Meet our 2019 National Pig Awards Winners!
The National Pig Awards took place on Monday 18th November at the Royal Lancaster Hotel, London.
The event, organised by Pig World, was attended by 430 people, a new record in its six-year history.
A total of 15 National Pig Awards were handed out on the night, as well the NPA’s Chris Brant Award and the David Black Award.
Pig World publisher Simon Lewis said: “Congratulations to all our winners. Once again these awards have highlighted the breadth and depth of talent, drive and ambition in the pig sector and is a pleasure to recognise the winners, but also all of those shortlisted, which, in itself, is a great achievement.”
Producer of the Year
- Harper Adams University
Richard Hooper is livestock unit manager at Harper Adams University in Shropshire, a 230-sow farrow-to-finish unit. In the last 12 months, the business has constructed a new fully slatted, fully environmentally controlled 800-place, two room, weaner building for pigs from weaning to 40kg. It is designed to have flexible pen sizes for research from six pigs/pen to 25 pigs/pen, to be labour efficient and to have the optimum environment for the pigs. The unit now monitors piglet feeding behaviour through EID tags and readers in the farrowing area. The unit has actively been finding new outlets for its pork rather than relying solely on marketing to a large processor. The unit supplies all the pork for the kitchens at Harper, all the pork for a local award-winning butcher and supplies a small processor.
Outdoor Producer of the Year
- Wayland Farms
Wayland Farms is a large-scale producer of outdoor reared pigs operating a high health status herd of 10,000 sows and gilts. The company supplies the premium pork retail market and has been working directly with Tesco for more than 25 years. All pigs are finished on straw on both owned and contracted farms, to 110kgs live weight. There is a total of 80 sites covering a three-stage system: breeding, nursery and finishing supplying the highest quality pork into a dedicated processing and packing site owned by Cranswick. The investment made saw a different type of feeding system installed and then different food was used, a smaller, thin type compared with normal roll feed. This movement to trough feeding has produced reduction in feed waste and soil pollution.
Indoor Producer of the Year
- Harper Adams University
Richard Hooper is livestock unit manager at Harper Adams University and runs a 230-sows farrow-to-finish three-week batch farrowing unit, all indoors. The unit is a standalone enterprise within the university and as such it has been able to maintain a program of reinvestment which has enabled it to demonstrate and evaluate a number of technologies. The unit supports the research projects of 15 final year students a year including up to eight pig industry scholarship students. The unit is currently using Agrisyst recording as part of the AHDB Precision Pig Project. It has built a fully slatted, fully environmentally controlled 800 place, two room, weaner building for pigs from weaning to 40kg.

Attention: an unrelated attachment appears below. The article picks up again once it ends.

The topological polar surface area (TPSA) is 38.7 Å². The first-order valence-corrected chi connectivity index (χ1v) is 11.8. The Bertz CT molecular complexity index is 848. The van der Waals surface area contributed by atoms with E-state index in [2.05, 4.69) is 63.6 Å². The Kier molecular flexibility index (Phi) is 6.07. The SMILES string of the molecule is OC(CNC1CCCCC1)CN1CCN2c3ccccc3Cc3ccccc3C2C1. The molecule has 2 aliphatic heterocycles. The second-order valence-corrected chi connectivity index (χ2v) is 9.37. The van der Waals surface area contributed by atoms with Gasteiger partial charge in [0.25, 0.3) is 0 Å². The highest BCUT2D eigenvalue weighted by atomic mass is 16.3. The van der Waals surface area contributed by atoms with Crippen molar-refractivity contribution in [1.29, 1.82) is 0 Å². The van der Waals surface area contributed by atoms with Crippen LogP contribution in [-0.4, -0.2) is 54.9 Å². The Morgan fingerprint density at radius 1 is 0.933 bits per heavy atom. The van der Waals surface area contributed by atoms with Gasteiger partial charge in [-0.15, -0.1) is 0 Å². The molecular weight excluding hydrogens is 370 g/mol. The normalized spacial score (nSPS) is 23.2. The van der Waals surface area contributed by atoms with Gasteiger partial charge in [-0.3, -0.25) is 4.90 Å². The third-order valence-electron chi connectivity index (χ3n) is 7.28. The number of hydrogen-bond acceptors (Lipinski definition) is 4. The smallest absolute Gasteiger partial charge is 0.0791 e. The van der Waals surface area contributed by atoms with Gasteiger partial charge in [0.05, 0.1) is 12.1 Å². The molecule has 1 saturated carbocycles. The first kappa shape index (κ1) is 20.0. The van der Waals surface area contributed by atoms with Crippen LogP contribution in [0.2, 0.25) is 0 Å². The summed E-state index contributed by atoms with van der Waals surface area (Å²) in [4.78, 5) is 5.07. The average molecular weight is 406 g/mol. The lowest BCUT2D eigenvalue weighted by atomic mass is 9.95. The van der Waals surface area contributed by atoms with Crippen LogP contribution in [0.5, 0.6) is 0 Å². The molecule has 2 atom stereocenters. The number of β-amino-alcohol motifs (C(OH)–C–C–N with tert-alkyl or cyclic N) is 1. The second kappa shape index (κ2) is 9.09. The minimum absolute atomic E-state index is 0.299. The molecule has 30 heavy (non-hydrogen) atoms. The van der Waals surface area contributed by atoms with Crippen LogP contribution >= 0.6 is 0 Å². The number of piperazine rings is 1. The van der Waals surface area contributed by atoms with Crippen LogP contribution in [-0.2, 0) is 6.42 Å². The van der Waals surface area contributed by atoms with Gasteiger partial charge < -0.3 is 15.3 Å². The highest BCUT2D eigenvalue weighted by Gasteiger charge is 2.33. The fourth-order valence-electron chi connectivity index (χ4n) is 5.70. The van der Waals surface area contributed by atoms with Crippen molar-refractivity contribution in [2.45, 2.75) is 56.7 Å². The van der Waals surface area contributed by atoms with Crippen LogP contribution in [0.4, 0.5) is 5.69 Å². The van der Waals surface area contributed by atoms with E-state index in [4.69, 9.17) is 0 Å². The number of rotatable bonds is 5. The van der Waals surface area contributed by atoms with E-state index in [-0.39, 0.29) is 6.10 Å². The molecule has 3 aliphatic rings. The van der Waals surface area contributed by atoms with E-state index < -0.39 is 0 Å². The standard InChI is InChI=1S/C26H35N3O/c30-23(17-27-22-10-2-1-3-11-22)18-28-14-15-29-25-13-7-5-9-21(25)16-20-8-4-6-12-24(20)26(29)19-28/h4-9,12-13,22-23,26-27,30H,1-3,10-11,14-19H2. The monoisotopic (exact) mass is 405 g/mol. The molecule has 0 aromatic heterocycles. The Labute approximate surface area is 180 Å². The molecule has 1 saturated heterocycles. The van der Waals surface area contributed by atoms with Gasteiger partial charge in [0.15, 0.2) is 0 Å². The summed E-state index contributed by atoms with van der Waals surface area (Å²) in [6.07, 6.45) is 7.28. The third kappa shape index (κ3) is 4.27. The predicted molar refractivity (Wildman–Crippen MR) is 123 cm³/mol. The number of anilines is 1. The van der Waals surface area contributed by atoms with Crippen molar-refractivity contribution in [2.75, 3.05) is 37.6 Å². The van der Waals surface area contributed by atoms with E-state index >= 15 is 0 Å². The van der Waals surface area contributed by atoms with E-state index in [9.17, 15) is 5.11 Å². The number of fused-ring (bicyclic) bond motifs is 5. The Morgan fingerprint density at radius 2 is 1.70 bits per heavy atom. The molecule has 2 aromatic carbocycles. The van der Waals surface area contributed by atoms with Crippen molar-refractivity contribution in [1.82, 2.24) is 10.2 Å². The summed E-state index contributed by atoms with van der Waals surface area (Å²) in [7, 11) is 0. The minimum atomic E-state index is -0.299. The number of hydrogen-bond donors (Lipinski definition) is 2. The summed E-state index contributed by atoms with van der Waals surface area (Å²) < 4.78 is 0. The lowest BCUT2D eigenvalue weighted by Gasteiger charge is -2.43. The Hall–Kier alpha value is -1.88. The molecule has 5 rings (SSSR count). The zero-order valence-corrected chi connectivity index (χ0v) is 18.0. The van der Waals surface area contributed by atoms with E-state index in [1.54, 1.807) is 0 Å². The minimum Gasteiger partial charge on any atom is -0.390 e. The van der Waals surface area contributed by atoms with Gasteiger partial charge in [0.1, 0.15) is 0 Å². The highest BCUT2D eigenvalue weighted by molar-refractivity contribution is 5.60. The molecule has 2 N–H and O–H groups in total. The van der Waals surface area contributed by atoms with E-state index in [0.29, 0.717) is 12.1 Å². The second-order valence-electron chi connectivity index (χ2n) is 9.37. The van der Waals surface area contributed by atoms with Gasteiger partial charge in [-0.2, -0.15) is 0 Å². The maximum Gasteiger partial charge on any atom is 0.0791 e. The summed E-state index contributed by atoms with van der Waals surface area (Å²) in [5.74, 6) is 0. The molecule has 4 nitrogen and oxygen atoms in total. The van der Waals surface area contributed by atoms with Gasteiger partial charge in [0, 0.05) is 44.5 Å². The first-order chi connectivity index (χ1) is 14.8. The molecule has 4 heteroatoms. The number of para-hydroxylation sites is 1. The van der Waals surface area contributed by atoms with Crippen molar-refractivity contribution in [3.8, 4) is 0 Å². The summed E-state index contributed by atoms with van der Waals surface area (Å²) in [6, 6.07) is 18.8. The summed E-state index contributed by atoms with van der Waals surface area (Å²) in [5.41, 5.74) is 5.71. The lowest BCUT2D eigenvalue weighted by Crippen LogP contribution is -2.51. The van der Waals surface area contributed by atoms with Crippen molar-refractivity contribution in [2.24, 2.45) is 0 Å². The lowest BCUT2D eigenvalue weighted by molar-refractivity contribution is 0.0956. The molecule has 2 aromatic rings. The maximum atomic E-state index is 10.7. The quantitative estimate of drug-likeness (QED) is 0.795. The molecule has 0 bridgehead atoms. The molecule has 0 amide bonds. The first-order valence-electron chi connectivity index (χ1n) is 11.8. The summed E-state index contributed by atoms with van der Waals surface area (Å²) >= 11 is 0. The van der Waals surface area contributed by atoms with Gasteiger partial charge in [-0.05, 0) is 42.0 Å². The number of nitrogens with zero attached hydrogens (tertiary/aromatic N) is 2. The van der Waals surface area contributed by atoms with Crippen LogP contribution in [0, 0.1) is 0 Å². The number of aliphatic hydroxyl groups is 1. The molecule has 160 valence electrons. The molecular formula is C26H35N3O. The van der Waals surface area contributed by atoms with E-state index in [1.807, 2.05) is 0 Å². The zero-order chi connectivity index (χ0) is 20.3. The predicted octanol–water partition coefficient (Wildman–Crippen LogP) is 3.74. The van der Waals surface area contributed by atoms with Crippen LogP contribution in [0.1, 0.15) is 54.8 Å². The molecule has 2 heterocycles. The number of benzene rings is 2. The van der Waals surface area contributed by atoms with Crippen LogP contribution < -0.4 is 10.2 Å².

Finisher of the Year
- William de Feyter, de Feyter Agri
William de Feyter took on the 160 pigs from his father Edward at Athills Farm in Norfolk after returning from Harper Adams University three years ago. Not long after returning, he started renting Bristows Farm, a local piggery from a neighbour of 800 places. He runs a 7-100kg straw-based finishing system. A daily scrape through system at Bristows farm consists of three buildings, with 20-30 pigs per pen. Athills Farm consists of two small yards with 60 in each. The piggery has a unique fan system installed which allows air to be blown across the pens in the hotter weather.
Herd Productivity Award
- P & M Pigs
Paul Hume and his team run a 950-sow outdoor breeding unit on a three-week batch production system, weaning at four weeks old at 7.5kg. He moved sites in Autumn 2017 and had a repopulation at the same time, with this, he and the team did a full clean and disinfect on all their equipment. The new site was based 10 miles away, and the fields had been sown with grass ready for the arrival of the new stock. The new sows are a cross of Danish Landrace and White Duroc and the grandparents are Pure Landrace. He has a complete closed herd and serves his grandparents with White Duroc normally, but every 20+ months he serves the highest performing grandparents with LR semen to produce a completely new batch of grandparents. His herd has been closed since the last load of gilts came off the lorry in November 2017.
Innovation of the Year
- Bridge House Farms, EID used to register piglets at birth
Northamptonshire-based Bridge House Farm is an indoor fully-slatted farrow-to-finish Genesus unit. The farm operates a three-stage finishing process, with around 650 sows. All pigs born at Bridge House Farm are individually ID’d using a bespoke UHF RFID system (EID). This allows the individual ID of the pig to be registered at birth with 100% accuracy. Pigs are weighed individually at birth, weaning and finishing/off test using this system. This allows accurate mapping of data and pig performance to enhance genetic selection. The system was mostly designed by staff and business development manager Charlie Thompson to fit into the working routine and delivered by Charman Ag to its spec.
Marketing Initiative of the Year
- Dingley Dell Pork
Suffolk-based Mark & Paul Hayward own Dingley Dell Pork. The farm has 900 sows, which are farrowed-to-finish. All animals are outdoors with five-week weaning, then weaners and finishers are put in tents with hurdled runs. The unit is moved or flipped every six months so that it can grass and undersow with clover or grow flowers to support its million bees on farm project. The Hayward’s have a business partner who has a 24-hour butchery supplying 600 restaurants a day around London and the south east. In partnership, it has developed a range of products and it has recently launched Dingley Dell Cured, a joint venture charcuterie factory.